Kristel England - Pathways from Poverty

kristelengland.jpgKristel England is a McNair scholar and a welfare mother who is striving to pull herself out of poverty by working toward a college degree.

She is a passionate advocate for strong childcare policies as she has benefited from them as a single mother on welfare who is attending SSU with eventual plans to earn a Ph.D.


England is also working on her senior thesis, through the McNair Scholar program with Dr. Katz as her mentor, on this issue. Her thesis explores how access to affordable high-quality childcare can be expanded for low-income families, especially those coming off welfare.



How did all this begin? Her story follows.


My mother, from Panama, was the first person in her family to come to the United States; her sister and cousin eventually followed. My mother overcame ethnic and language barriers to earn her masters degree in English.


When my mother was stricken with early-onset Alzheimer's disease at the age of 45, my sister and I were required to care for ourselves, one another, and our mother. At the tender age of 12, I was neither ready nor equipped to handle those pressures.


Instead, I dropped out of the 7th grade and turned to a life of drug and alcohol abuse to self-anesthetize the pain and confusion that accompanied my mother's rapid mental decline. I never found peace, but I no longer had confront the reality that I was becoming an orphan.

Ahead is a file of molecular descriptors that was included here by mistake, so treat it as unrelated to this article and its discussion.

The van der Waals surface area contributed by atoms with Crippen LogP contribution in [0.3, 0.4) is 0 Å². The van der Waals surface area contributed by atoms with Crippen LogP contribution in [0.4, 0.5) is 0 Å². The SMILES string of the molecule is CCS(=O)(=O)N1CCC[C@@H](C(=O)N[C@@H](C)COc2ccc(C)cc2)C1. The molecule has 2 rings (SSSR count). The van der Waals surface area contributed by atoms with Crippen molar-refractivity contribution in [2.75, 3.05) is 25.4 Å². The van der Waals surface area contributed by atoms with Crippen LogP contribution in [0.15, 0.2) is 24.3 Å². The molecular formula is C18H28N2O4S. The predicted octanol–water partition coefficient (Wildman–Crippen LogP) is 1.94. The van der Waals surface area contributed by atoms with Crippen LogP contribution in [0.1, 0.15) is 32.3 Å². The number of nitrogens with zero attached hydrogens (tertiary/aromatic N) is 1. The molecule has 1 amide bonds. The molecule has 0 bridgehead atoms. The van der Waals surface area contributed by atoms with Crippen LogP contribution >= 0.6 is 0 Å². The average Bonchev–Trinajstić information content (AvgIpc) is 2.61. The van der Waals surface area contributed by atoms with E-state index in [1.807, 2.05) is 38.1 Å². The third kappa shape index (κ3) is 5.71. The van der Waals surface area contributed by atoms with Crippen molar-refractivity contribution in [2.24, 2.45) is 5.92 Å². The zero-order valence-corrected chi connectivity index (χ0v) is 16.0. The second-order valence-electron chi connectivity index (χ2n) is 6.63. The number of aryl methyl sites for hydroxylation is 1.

Without my mother's guidance and authority in my life, I became pregnant at the age of nineteen. While I had planned to give my baby up for adoption, I could not bear the thought of facing my child eighteen years later, malformed and developmentally disabled, because of my failure to give up drugs and alcohol for 6 months.


I quit everything, I avoided my "friends" and I made every effort to deliver a healthy baby. Two weeks before my daughter was born I decided that this baby was "either going to make me or break me, and I don't break."


An acquaintance helped me to apply for welfare services and subsidized housing. Though I will never get the chance to tell her, that woman not only saved my baby, but she saved me as well.

As she walked me through the process of getting government help, things, life alone with a child, seemed possible.


I delivered, and fell in love with a beautiful 6lb 6oz little girl; there was no looking back, and no desire to return to my old life and habits. My daughter made me a new person; I was finally free to feel love again.


When my daughter was two years old, I enrolled at the local junior college and began taking courses toward a photography certificate; my welfare approved training program. It was a big step for me given that I had never even graduated junior high, and I received my high school diploma via a proficiency exam.


At the college, my CalWorks educational advisor said that he could not allow me to get only a certificate. He saw that I was smart, passionate, and had academic potential above what the menial statutes of the CalWorks program allowed.